Another Hekia Parata train wreck

Posted by on September 26th, 2012

Today in the House I questioned Hekia Parata about the consultation process around school closures and mergers in Christchurch. It would be fair to say it took quite a few attempts before I got any answers, and even then I’m not sure I’m any clearer after her comments such as “I consulted the submissions that had been submitted”.

The government’s current consultation process around the future of schooling in greater Christchurch is a total sham. Hekia Parata began an ‘open consultation’ on 13 September but confirmed in the House today that she will be writing to school boards within days to formally begin the legal process to implement her plan to close and merge schools.

To make matters worse, documents from the Ministry of Education tabled in the House today suggest they only envisage a formal consultation process of five to six weeks, which just so happens to coincide with school holidays and senior student exams.

There is no way the Government can get meaningful information from teachers, parents and children during the exam and holiday period. This whole process looks like a sham and sounds like a sham, because it is a sham. Hekia Parata has clearly already made her mind up.

This is another classic Hekia Parata botch up. The people of Christchurch have been through enough trauma in the past two years. Rather than engaging in a meaningful way with those affected, Hekia Parata seems determined to add to the stress.


Need more time… really?

Posted by on September 4th, 2012

A few weeks back I revealed how the government’s new public:private partnership school in Auckland is actually costing more than it would’ve cost if it had been built using the traditional approach. Since then I’ve been asking a few more questions. Here are a couple of recent answers:

Question: What is the total annual budget for the Ministry of Education to oversee government use of Public Private Partnerships within the education sector, in each of the next 3 years?

Answer: The Ministry of Education has appropriated a budget of $100,000 per year for the next three years.

Question: What is the full list of Ministry of Education staff positions that oversee government use of Public Private Partnerships within the education sector?

Answer: The team for the Hobsonville Point Schools’ Public Private Partnership (PPP) includes a Project Director, Policy Analyst and Project Co-ordinator.

Question: How many people working for the Ministry of Education to oversee government use of Public Private Partnerships within the education sector have been redeployed from other areas and how many are new recruits?

Answer: I am advised that that there is one new recruit. No one has been redeployed from other areas.

Now either the Ministry has found an ingenious way to hire 3 staff for less than $100,000 per year all up, or something isn’t quite right here. It’s also not clear how they can have put together a team of 3 people by only recruiting one person and not redeploying anyone else. Perhaps these are some of John Key’s ghost jobs?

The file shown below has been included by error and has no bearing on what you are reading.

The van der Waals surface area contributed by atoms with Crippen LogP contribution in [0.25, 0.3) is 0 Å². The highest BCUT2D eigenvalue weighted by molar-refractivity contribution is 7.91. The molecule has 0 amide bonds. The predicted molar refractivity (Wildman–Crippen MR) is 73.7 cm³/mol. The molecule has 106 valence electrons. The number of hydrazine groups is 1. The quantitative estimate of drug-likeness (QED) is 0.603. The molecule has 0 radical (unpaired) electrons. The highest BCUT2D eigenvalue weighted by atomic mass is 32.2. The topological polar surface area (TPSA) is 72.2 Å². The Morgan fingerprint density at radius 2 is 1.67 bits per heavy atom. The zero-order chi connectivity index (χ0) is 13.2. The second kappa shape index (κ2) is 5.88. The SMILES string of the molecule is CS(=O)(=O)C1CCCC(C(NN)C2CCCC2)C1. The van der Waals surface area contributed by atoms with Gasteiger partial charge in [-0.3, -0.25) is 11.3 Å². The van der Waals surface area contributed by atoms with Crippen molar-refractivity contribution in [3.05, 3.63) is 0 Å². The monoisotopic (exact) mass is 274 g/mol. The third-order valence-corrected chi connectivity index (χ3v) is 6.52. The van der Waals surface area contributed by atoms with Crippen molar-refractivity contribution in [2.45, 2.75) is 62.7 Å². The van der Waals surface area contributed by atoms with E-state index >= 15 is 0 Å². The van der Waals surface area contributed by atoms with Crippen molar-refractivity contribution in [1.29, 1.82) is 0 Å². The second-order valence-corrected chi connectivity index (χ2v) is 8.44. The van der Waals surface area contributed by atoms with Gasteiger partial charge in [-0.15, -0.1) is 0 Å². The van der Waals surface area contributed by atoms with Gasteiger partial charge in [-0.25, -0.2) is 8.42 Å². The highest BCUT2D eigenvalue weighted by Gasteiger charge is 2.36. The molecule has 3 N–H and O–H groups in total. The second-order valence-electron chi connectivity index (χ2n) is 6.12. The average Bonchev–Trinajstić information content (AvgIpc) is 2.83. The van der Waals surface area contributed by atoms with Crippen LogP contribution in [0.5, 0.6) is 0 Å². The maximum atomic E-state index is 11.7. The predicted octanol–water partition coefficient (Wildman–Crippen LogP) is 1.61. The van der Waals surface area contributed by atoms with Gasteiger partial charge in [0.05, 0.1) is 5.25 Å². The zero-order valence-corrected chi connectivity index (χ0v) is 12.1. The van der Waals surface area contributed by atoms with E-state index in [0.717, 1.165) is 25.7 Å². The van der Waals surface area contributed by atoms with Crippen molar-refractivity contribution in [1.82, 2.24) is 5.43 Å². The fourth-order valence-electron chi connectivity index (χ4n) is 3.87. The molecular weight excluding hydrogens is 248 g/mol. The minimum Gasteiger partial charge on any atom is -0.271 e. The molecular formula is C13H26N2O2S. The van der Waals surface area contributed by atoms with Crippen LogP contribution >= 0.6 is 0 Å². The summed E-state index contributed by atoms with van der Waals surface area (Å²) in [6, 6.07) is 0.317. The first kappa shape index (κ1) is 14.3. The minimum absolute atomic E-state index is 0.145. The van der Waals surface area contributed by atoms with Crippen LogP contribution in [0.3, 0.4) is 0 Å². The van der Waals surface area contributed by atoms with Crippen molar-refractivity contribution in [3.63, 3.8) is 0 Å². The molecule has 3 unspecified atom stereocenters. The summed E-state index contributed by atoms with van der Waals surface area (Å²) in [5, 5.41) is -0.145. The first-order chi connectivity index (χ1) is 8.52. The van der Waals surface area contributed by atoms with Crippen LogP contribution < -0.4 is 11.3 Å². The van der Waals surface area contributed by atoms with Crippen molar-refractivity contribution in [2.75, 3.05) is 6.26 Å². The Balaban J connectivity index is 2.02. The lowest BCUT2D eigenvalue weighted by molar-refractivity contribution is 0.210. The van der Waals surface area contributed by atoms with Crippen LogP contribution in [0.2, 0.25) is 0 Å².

I asked for a bit more information. The answer to one of my follow-up questions came through today:

Question: Further to his answer to written question 06416 (2012) Does the $100,000 budget for the Hobsonville Private Public Partnership project cover the full salaries of the 3 staff working in the team?

Answer: The question cannot be answered in the timeframe and I will resolve to answer as soon as practicable.

Really? It’s a pretty simple question. I suspect the answer is going to be no, given 3 project management staff are likely to have salary packages that collectively add up to significantly more than $100,000 per year. How on earth can he justify taking more than 5 working days to come up with an answer to this one? Certainly doesn’t inspire confidence that the taxpayer is getting value for their money from this lot!


PPPs save money – yeah right!

Posted by on July 18th, 2012

A few weeks ago I revealed in Parliament that the National government have spent $3.5 million developing the business case for a new school in Hobsonville to be built under a Public-Private Partnership. That school is forecast to save $2 million over the 25 year lifespan of the contract, in other words, a lot less than the Business Case cost to develop in the first place.

At the time Craig Foss, the Associate Minister of Education, argued that the blowout in the cost of the Business Case was justified as it could be used as a template for other PPPs for schools. Interesting to note, therefore, that Hekia Parata confirmed at the Education and Science Select Committee this morning that her Ministry will be employing a $100k a year Relationship Manager to oversee the new project in Hobsonville. Over the life of the PPP, that would equate to another $2.5 million.

There is simply no way this PPP is going to save the taxpayer money. In fact, quite the opposite. This school is proving to be considerably more costly than if we’d just built it using traditional public sector practices. Will every PPP school have one of these managers paid for by the taxpayer?